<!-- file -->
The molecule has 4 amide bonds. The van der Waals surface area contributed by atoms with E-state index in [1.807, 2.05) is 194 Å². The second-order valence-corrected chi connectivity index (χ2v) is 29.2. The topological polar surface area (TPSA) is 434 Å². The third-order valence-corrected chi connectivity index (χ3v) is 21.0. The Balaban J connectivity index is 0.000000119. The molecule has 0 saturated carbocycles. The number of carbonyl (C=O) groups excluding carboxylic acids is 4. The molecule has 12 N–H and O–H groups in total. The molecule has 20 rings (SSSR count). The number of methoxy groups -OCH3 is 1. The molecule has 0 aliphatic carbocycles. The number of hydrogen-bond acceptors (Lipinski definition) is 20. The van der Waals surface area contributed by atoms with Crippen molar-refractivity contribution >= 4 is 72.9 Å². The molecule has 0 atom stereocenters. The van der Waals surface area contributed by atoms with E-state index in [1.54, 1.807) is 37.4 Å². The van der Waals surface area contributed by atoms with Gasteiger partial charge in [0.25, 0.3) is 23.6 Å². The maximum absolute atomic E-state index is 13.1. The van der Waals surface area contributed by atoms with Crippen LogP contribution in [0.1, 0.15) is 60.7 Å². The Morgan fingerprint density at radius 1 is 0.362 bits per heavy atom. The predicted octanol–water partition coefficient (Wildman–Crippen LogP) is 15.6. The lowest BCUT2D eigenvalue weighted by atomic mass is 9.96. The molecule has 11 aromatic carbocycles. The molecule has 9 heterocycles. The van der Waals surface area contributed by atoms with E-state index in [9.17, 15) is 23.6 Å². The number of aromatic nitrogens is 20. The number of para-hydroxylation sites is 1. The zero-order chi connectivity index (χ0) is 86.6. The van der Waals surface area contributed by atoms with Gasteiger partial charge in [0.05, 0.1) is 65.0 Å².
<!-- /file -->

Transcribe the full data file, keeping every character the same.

The molecule has 4 amide bonds. The van der Waals surface area contributed by atoms with E-state index in [1.807, 2.05) is 194 Å². The second-order valence-corrected chi connectivity index (χ2v) is 29.2. The topological polar surface area (TPSA) is 434 Å². The third-order valence-corrected chi connectivity index (χ3v) is 21.0. The Balaban J connectivity index is 0.000000119. The molecule has 0 saturated carbocycles. The number of carbonyl (C=O) groups excluding carboxylic acids is 4. The molecule has 12 N–H and O–H groups in total. The molecule has 20 rings (SSSR count). The number of methoxy groups -OCH3 is 1. The molecule has 0 aliphatic carbocycles. The number of hydrogen-bond acceptors (Lipinski definition) is 20. The van der Waals surface area contributed by atoms with Crippen molar-refractivity contribution >= 4 is 72.9 Å². The molecule has 0 atom stereocenters. The van der Waals surface area contributed by atoms with E-state index in [1.54, 1.807) is 37.4 Å². The van der Waals surface area contributed by atoms with Gasteiger partial charge in [0.25, 0.3) is 23.6 Å². The maximum absolute atomic E-state index is 13.1. The van der Waals surface area contributed by atoms with Crippen LogP contribution in [0.1, 0.15) is 60.7 Å². The Morgan fingerprint density at radius 1 is 0.362 bits per heavy atom. The predicted octanol–water partition coefficient (Wildman–Crippen LogP) is 15.6. The lowest BCUT2D eigenvalue weighted by atomic mass is 9.96. The molecule has 11 aromatic carbocycles. The molecule has 9 heterocycles. The van der Waals surface area contributed by atoms with E-state index in [9.17, 15) is 23.6 Å². The number of aromatic nitrogens is 20. The number of para-hydroxylation sites is 1. The zero-order chi connectivity index (χ0) is 86.6. The van der Waals surface area contributed by atoms with Gasteiger partial charge in [0.05, 0.1) is 65.0 Å².